8. Mayday, Mayday
The international distress code “Mayday” comes from he French M’aidez, meaning “Help me!” Under the rules of radio signaling code, the word should be repeated three times (“Mayday- Mayday- Mayday”) by a vessel or aircraft in a life-threatening situation.
The word as a distress code was coined in 1923 by Frederick Stanley Mockford, a senior radio officer at Croydon airport, near London. Mockford was asked to think of a distress call that would be understood by all pilots and ground staff, and as much of the traffic at that time was between Croydon and Le Bourget airport, he hit on the idea of using the word “Mayday.”
9. Marrying the Eiffel Tower
In 2008, a woman married the Eiffel Tower, changing her name to Erika La Tour Eiffel in honor of her “partner.” Erika, an ex-soldier who lived in San Francisco, had a history of “object fetishism,” and admitted to a past crush on the Berlin Wall. There are believed to be about forty “objectum-sexual” people in the world, mostly women. Psychiatrists have attributed the condition to a need to exercise control over the object of love.
10. No trousers for women
Women in Paris are forbidden to wear trousers, unless riding a bicycle or a horse. The law – which dates from the 1800s – was originally introduced to dissuade the cross- dressing inclinations of the likes of author George Sand. The law is still, technically, in force. However, in 2013 the French Minister for the Rights of Women stated that it has implicitly been overruled by subsequent legislation putting women on an equal footing with men.
File photo: Novita Estiti
11. Male impotence – a crime?
During the late sixteenth and seventeenth centuries in France, male impotence was considered a crime, as well as legal grounds for divorce. Men accused of impotence by their wives were required to demonstrate evidence to the contrary, by “standing to attention” and then ejaculating before an “expert panel” of clergymen and physicians.
Not surprising, many gentlemen failed this audition. There was, however, a second chance. Should one wilt under scrutiny, one could request a “Trial by Congress,” which entailed husband and wife performing sex before the judges. The practice was declared obscene and banned in 1677.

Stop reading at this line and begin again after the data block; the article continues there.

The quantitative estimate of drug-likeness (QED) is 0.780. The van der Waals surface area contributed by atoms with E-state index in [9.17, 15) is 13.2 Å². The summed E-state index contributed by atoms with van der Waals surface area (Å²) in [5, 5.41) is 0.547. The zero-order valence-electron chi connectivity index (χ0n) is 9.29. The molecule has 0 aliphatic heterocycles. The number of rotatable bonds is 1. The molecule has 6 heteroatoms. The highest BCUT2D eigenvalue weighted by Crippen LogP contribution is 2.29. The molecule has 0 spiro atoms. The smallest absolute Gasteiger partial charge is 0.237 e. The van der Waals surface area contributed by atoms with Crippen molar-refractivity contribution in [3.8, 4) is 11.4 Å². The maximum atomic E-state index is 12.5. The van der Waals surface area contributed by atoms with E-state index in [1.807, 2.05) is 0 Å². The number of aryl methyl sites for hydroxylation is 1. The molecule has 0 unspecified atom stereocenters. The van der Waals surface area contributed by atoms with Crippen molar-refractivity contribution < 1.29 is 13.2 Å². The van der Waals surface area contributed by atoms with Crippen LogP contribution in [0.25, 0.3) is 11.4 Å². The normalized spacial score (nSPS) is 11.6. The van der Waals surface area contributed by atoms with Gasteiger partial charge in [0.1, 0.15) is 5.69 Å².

12. The French typists' phrase
Whereas the traditional English typists’ warm-up is “The quick brown fox jumped over the lazy dog,” French typists can use the phrase “Allez porter ce vieux whisky au juge blond qui fume un havane,” as it contains every letter in the French alphabet. The phrase translates as, ‘Take this old whiskey to the blond judge who is smoking a cigar.
13. World's first department store was in Paris
The world’s first department store was founded by Aristide Boucicaut in Paris, in 1838. The store, Le Bon Marché, became a center for innovation and the development of modern shopping concepts including advertisements, browsing, and fixed prices. Boucicaut has been hailed as a genius, introducing the nineteenth-century middle-class woman to the fantasyland
14. Illegal potatoes
Potatoes were once illegal in France. Known as “hog feed,” they were banned by the French parliament in 1748 on the basis that they caused leprosy, among other things (possibly because they are related to deadly nightshade, as are the tomato and tobacco plants). Largely due to the efforts of pioneering army pharmacist Antoine- Augustin Parmentier (1737–1813), the Paris Faculty of Medicine finally declared potatoes edible in 1772.
15. English slang mocks the French
More than 75 percent of the slang English language phrases containing the word “French” are connected with sex. They include: French letter (condom), French maid, French pox or French disease (syphilis), French kissing, and the gay term Frenching (fellatio).
Interestingly, many of these phrases are reversed the other way: a French slang term for condom is capote anglaise (“En glish hood”), and syphilis was referred to as la maladie anglaise.
16. And lastly… Be polite!
A mayoral decree of the village of Lhéraule, in the Picardy area of northern France, imposes a minimum level of polite-ness in the town hall. The rule is that you can be thrown off the premises if you don’t use basic social graces such as saying “Hello,” ‘Thank you,” and “Good-bye.”
Want more fun facts? You can buy F is For French here (in book form or on Kindle).